19. Throw your toilet paper in the trash can

Avoid flushing down your toilet paper. You will in fact, see this sign in many restaurants and hotels. This is a common problem in many Latin American countries. A lot of buildings in Mexico are quite old and its pipes cannot handle toilet paper.

This is one of the most valuable tips for Mexico City for first-timers – especially if you do not want to experience an overflow in your toilets. A friend who had stayed in an AirBnB had a terrible experience and it did not leave great feelings about her own visit to the city.

20. Carry your earplugs

You might find it funny to see this in the list of travel tips for Mexico City. But here is a fact – Mexico is one of the noisiest countries in the world. And if you are from the quieter parts of the world, the noise levels in Mexico City might really irk you – especially when you are attempting to have a quiet snooze time.

When I stayed at my host’s apartment, I was surprised to hear a man announcing loudly in the morning that he was selling spare metal parts. If you prefer to sleep in and not hear noises like that, bring earplugs.

21. What not to wear in Mexico City

Apparently, shorts aren’t as popular to wear in Mexico as they are in the United States. In fact, this is one of my hilarious culture shock tales. When my Uber driver saw me in my short shorts, he looked like he was about to have a heart attack. It isn’t like shorts or crop tops are not worn by tourists, but you do tend to stand out if you do.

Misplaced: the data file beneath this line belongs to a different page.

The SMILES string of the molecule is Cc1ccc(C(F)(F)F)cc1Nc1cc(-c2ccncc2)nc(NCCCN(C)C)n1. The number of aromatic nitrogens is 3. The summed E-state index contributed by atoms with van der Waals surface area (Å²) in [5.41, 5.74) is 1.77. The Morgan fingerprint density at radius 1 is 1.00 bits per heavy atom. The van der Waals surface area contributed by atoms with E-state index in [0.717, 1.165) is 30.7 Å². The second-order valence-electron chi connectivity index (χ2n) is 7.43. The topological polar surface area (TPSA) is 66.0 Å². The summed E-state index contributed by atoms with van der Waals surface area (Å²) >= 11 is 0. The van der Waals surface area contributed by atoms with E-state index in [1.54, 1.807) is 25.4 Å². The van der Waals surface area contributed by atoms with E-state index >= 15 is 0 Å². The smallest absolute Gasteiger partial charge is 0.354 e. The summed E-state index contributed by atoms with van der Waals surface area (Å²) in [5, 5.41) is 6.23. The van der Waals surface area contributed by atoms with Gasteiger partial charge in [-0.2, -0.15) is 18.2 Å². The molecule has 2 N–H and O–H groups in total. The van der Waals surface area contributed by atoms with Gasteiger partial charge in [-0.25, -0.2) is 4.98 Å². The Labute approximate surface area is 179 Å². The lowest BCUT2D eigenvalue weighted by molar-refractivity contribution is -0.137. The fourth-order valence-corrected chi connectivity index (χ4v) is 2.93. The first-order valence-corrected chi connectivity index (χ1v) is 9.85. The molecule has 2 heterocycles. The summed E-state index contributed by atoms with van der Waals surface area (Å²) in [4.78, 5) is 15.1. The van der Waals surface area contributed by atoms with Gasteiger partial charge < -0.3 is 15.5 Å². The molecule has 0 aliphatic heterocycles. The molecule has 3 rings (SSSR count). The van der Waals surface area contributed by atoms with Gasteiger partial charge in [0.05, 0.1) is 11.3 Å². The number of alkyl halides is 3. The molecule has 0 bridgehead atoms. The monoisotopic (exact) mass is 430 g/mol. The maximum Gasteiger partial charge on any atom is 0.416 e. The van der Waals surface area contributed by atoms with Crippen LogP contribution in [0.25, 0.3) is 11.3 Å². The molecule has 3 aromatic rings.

The general trend is a little conservative with long pants or jeans favored by the locals. Even in these, ripped jeans are not so common.

Also, avoid flip-flops or sandals – even from a practical standpoint of walking around the city.

22. Bring diarrhea medication

This is a tip applicable to most countries but especially since Mexico is known for its street food, it’d be good to have these in handy just in case the food doesn’t sit well in your stomach.

23. Get used to seeing guards with guns

When I saw a guard by the gate of the apartment complex, which he was required to open at his discretion, it was much different than my apartment which looks more like a house and is guarded only by my cat. 

You will find guards everywhere – around malls, key landmarks and even squares. However, there is nothing to be alarmed about. Just get used to them.

24. Respect traditions

If you try to desecrate an important monument, you will pay for it. A tourist who climbed the Temple of Kukulcan in Yucatan without permission was booed relentlessly and doused with water by the locals. Although this temple wasn’t in Mexico City, don’t think the locals won’t notice if you act disrespectfully.

25. Stick to local shopping centers

Tourist areas in Mexico City are known to be pricier so if you’re looking to save money, shop in more local areas. 

Well, that is it from my end for now. I am sure you are feeling a lot more confident – and even excited about visiting Mexico City with these handy tips. Hope you have a great time.

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Mexico city travel tips
Travel tips mexico city
Mexico city tips

This post has been contributed by my guest author – Paige. Paige has been an avid traveler since she went on her first choir trip to six countries at the age of 12. She has traveled by herself across ten European and Latin American countries, actively seeking a unique, local experience over the typical tourist attractions. Her website Petite Paige’s Wayfaring Ways was created in November 2022 in order to show people how they, too, can get the same kind of experiences Paige has gotten thus far. Her readers tune in from countries like Hungary, Slovakia, Germany, Canada, Argentina, and South Africa